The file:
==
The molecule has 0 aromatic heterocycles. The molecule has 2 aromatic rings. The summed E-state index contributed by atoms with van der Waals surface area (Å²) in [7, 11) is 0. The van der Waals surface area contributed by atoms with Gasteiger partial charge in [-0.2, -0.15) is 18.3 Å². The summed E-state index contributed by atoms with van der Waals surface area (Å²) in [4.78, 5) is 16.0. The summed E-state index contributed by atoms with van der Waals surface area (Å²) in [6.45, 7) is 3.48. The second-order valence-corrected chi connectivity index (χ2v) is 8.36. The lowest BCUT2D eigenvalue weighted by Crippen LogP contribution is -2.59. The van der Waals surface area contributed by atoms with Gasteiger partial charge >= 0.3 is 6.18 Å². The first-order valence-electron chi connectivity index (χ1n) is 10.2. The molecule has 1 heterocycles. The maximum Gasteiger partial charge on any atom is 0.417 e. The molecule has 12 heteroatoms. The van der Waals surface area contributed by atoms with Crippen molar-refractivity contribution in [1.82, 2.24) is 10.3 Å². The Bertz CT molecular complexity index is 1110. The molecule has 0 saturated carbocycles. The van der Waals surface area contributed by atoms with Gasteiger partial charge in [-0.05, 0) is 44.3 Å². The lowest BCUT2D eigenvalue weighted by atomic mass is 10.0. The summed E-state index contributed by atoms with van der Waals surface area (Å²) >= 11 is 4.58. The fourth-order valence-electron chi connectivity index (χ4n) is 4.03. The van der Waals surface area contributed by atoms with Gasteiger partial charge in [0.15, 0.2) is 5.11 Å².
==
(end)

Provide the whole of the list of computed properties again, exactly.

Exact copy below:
The molecule has 0 aromatic heterocycles. The molecule has 2 aromatic rings. The summed E-state index contributed by atoms with van der Waals surface area (Å²) in [7, 11) is 0. The van der Waals surface area contributed by atoms with Gasteiger partial charge in [-0.2, -0.15) is 18.3 Å². The summed E-state index contributed by atoms with van der Waals surface area (Å²) in [4.78, 5) is 16.0. The summed E-state index contributed by atoms with van der Waals surface area (Å²) in [6.45, 7) is 3.48. The second-order valence-corrected chi connectivity index (χ2v) is 8.36. The lowest BCUT2D eigenvalue weighted by Crippen LogP contribution is -2.59. The van der Waals surface area contributed by atoms with Gasteiger partial charge >= 0.3 is 6.18 Å². The first-order valence-electron chi connectivity index (χ1n) is 10.2. The molecule has 1 heterocycles. The maximum Gasteiger partial charge on any atom is 0.417 e. The molecule has 12 heteroatoms. The van der Waals surface area contributed by atoms with Crippen molar-refractivity contribution in [1.82, 2.24) is 10.3 Å². The Bertz CT molecular complexity index is 1110. The molecule has 0 saturated carbocycles. The van der Waals surface area contributed by atoms with Gasteiger partial charge in [-0.05, 0) is 44.3 Å². The lowest BCUT2D eigenvalue weighted by atomic mass is 10.0. The summed E-state index contributed by atoms with van der Waals surface area (Å²) >= 11 is 4.58. The fourth-order valence-electron chi connectivity index (χ4n) is 4.03. The van der Waals surface area contributed by atoms with Gasteiger partial charge in [0.15, 0.2) is 5.11 Å².